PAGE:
When it comes to analysing your results it's going to depend on the size of your survey. If it's a short one, you can read them all and potentially act on them too. Otherwise you're looking to analyse your results for sentiment: go through each answer and try to categorise them. For example if you're asking people about their problems with a site then you should be able to group them into things like 'navigation', 'search', 'payment' etc. This should help you order the key things that need to be solved with any new design, and you can delve back into the actual answers to get the detailed requirements.

Watch out for

As tempting as it may be, try not to quantify the qualitative. For example try and avoid questions that ask how much people 'like' something (often on a scale of 'strongly like' to 'strongly dislike'), as it's all so subjective it can be pretty meaningless. You could get back a survey with people saying they love your site but they still may not be buying your product. Erika Hall writes well about this here.

You can of course quantify quantitative data with a survey, so if you want to ask how old people are or how much they earn, this can become the stuff of charts and graphs.

Just like when interviewing, try not to ask users to predict future behaviour. Don't ask 'how many times will you go to the gym in the next month?' because you'll just get back their ideal answer or one to impress you, whereas the reality is likely to be a lot different. Ask about actual past behaviour instead ('How many times did you go to the gym last month?').

When declaring any survey results, make sure you explain who you surveyed, especially if they're not representative of your actual user base. Be careful of taking your results out of context and declaring that 'all users think this'.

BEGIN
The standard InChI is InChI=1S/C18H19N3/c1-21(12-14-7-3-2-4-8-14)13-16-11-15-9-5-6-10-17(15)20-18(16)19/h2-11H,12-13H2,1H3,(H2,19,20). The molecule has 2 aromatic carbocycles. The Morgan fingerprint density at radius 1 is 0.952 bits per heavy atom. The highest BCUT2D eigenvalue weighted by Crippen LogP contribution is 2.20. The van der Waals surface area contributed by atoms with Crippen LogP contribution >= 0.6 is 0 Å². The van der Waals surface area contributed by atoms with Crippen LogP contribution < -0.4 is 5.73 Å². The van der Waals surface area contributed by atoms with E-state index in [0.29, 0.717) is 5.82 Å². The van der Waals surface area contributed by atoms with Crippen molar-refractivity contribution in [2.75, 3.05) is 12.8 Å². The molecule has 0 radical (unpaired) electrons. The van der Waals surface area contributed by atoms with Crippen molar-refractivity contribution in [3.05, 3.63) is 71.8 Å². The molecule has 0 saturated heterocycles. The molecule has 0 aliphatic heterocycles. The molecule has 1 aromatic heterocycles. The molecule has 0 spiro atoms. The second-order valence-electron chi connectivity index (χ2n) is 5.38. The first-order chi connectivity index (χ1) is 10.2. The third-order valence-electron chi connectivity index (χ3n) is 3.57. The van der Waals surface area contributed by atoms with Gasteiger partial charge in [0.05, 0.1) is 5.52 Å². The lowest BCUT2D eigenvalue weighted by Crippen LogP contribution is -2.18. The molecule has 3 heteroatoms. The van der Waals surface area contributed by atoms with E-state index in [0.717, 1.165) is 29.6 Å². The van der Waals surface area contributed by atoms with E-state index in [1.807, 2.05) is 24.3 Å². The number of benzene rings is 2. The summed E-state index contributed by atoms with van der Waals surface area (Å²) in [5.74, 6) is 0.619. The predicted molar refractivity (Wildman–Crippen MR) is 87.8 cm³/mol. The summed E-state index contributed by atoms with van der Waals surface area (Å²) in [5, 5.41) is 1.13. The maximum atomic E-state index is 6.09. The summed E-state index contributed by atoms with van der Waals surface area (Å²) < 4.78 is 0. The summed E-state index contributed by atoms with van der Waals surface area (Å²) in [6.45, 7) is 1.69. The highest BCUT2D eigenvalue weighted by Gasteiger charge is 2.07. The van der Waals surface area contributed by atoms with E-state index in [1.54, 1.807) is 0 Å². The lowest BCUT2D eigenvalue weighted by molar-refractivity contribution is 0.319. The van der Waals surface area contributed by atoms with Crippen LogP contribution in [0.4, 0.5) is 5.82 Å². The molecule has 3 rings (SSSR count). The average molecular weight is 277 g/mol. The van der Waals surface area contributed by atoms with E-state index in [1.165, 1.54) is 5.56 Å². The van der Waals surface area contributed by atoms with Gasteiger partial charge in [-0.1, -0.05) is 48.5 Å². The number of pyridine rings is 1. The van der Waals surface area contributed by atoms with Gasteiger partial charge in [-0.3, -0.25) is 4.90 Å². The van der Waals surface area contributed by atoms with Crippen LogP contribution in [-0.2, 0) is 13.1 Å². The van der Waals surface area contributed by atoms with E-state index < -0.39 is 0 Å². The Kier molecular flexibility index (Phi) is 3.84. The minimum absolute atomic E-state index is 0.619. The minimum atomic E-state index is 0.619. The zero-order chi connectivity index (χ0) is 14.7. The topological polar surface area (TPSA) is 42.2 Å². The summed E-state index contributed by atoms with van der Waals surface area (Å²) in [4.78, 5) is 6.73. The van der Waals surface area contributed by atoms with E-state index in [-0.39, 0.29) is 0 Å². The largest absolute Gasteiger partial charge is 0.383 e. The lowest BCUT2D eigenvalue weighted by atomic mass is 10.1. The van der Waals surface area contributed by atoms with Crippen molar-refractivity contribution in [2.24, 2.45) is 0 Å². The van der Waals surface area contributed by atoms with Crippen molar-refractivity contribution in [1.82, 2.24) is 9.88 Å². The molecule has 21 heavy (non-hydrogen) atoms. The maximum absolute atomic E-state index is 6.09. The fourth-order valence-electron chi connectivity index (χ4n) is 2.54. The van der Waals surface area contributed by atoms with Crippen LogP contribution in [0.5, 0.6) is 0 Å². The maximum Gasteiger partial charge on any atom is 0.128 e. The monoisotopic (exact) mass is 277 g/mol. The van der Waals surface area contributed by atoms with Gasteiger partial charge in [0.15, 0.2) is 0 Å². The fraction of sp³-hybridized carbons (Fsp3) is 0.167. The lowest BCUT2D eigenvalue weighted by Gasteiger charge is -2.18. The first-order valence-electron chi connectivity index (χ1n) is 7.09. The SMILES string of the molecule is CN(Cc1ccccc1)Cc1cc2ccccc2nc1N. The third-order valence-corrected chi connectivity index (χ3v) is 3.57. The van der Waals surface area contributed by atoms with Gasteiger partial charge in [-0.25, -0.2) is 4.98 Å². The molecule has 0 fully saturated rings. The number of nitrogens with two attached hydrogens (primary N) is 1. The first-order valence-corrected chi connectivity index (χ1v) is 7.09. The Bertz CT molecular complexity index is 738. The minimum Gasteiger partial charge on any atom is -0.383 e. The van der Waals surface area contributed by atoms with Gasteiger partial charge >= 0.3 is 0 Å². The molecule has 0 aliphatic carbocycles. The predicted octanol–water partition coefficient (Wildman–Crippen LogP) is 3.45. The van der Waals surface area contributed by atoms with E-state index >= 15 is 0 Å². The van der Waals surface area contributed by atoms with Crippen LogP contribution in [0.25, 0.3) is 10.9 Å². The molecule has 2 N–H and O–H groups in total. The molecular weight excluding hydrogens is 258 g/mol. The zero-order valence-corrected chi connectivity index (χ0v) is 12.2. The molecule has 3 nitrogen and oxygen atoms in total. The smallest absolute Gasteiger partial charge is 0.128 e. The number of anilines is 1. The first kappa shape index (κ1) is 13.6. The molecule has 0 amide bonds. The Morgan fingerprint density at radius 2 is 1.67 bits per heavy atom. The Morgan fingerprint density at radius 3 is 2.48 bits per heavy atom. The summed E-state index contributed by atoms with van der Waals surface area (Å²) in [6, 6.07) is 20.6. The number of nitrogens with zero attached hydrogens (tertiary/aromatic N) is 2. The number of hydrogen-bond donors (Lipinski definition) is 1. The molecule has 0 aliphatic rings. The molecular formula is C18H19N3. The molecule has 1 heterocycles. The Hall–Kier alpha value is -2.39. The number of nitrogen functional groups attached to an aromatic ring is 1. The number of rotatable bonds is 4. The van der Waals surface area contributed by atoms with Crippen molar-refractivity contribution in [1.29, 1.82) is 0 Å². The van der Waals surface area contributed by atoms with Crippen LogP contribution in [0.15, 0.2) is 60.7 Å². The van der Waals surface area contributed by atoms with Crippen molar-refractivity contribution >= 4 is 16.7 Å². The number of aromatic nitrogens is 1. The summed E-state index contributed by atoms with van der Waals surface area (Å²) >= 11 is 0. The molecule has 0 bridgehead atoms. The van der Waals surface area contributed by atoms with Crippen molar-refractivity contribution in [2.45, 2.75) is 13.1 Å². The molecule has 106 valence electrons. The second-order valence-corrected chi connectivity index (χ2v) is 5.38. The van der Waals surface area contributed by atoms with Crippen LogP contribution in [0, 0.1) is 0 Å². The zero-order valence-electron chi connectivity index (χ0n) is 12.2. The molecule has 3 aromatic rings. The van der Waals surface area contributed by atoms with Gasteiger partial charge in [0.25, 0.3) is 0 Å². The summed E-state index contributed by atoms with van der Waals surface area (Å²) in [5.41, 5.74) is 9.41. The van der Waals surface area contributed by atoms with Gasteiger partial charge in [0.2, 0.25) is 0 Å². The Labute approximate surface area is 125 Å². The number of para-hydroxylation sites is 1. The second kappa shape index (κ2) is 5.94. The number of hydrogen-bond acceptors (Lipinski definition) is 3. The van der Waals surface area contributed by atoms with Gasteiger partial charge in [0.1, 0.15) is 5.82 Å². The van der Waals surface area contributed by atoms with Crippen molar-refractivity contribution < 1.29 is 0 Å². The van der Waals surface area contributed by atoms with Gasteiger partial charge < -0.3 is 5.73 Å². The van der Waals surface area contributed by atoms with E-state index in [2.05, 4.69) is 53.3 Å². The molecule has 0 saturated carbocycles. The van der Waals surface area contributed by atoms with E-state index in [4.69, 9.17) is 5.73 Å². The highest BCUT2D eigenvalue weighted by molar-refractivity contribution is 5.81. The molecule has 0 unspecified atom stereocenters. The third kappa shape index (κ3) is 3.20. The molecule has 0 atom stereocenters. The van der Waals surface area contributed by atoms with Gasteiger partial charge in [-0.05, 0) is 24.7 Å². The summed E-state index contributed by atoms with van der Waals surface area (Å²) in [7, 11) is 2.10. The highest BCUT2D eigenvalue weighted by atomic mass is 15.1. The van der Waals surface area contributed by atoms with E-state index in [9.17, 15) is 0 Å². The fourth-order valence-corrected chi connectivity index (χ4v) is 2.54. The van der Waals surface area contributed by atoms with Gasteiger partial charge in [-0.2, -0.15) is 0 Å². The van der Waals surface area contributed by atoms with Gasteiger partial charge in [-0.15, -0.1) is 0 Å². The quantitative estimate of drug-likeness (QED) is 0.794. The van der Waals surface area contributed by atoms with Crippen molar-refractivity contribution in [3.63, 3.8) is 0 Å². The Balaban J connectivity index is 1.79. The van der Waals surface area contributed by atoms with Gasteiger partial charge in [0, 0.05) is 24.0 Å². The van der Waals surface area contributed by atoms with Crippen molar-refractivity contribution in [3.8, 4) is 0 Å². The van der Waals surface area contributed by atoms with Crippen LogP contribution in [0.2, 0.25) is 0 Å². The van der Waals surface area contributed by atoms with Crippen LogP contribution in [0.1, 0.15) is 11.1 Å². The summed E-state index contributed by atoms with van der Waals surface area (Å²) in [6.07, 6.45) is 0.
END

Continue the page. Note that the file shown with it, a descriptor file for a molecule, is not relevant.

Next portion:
Be careful of incentivising users to complete you survey. If you offer too good a prize then you're likely to get people rushing through to complete it and not caring about what they write. I think you're better off just being open and saying you need help (most people are actually happy to give help and have their opinion heard) and telling them it will only take 5-10 minutes of their time.

Example tools (and cost)

There are lots of tools for making forms and surveys out there. I've used several including Google Forms (free), which looks quite basic but collects your results in a spreadsheet for analysis. Others include Typeform (free and from £28/mo), which is arguably the best-looking form website out there, and Wufoo (free and from £12/mo), which I've used to create fairly complex forms with their conditional rules. The tool is generally less important than the content however.

How long does it take?

Writing a good survey isn't the quickest of tasks. Obviously it will depend on length but expect to spend half a day at least. Getting results can take up to a week.

How often should you use it?





Last updated on 25 March 2017

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Last updated May 2017

View all the methods in the guide

Note: the examples in this guide are for website design, but most of the content is also applicable for native apps and software.